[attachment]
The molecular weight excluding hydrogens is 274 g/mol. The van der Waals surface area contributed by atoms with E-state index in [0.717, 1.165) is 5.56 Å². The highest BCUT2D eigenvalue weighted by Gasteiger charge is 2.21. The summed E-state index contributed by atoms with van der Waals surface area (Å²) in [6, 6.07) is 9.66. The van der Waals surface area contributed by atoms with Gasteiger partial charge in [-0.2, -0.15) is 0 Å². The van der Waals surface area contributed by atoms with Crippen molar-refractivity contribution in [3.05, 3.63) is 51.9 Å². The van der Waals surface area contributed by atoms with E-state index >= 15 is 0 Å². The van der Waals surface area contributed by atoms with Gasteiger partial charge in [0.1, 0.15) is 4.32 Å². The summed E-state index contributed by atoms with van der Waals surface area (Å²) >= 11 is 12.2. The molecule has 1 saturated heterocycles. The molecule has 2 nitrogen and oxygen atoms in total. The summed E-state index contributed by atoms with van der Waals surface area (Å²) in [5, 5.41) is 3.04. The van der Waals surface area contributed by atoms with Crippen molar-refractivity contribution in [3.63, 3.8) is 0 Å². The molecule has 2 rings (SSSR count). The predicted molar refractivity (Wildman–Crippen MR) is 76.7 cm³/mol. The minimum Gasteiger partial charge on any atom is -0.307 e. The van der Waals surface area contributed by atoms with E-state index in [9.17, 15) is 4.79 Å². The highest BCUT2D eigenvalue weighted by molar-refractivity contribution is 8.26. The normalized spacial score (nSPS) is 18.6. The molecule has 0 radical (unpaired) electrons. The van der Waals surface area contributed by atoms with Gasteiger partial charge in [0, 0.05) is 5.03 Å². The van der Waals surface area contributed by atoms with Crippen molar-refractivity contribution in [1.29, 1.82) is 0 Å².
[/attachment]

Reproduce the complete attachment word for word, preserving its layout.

The molecular weight excluding hydrogens is 274 g/mol. The van der Waals surface area contributed by atoms with E-state index in [0.717, 1.165) is 5.56 Å². The highest BCUT2D eigenvalue weighted by Gasteiger charge is 2.21. The summed E-state index contributed by atoms with van der Waals surface area (Å²) in [6, 6.07) is 9.66. The van der Waals surface area contributed by atoms with Gasteiger partial charge in [-0.2, -0.15) is 0 Å². The van der Waals surface area contributed by atoms with Crippen molar-refractivity contribution in [3.05, 3.63) is 51.9 Å². The van der Waals surface area contributed by atoms with E-state index >= 15 is 0 Å². The van der Waals surface area contributed by atoms with Gasteiger partial charge in [0.1, 0.15) is 4.32 Å². The summed E-state index contributed by atoms with van der Waals surface area (Å²) >= 11 is 12.2. The molecule has 1 saturated heterocycles. The molecule has 2 nitrogen and oxygen atoms in total. The summed E-state index contributed by atoms with van der Waals surface area (Å²) in [5, 5.41) is 3.04. The van der Waals surface area contributed by atoms with Crippen molar-refractivity contribution in [3.63, 3.8) is 0 Å². The molecule has 2 rings (SSSR count). The predicted molar refractivity (Wildman–Crippen MR) is 76.7 cm³/mol. The minimum Gasteiger partial charge on any atom is -0.307 e. The van der Waals surface area contributed by atoms with E-state index in [9.17, 15) is 4.79 Å². The highest BCUT2D eigenvalue weighted by molar-refractivity contribution is 8.26. The normalized spacial score (nSPS) is 18.6. The molecule has 0 radical (unpaired) electrons. The van der Waals surface area contributed by atoms with Gasteiger partial charge in [0, 0.05) is 5.03 Å². The van der Waals surface area contributed by atoms with Crippen molar-refractivity contribution in [1.29, 1.82) is 0 Å².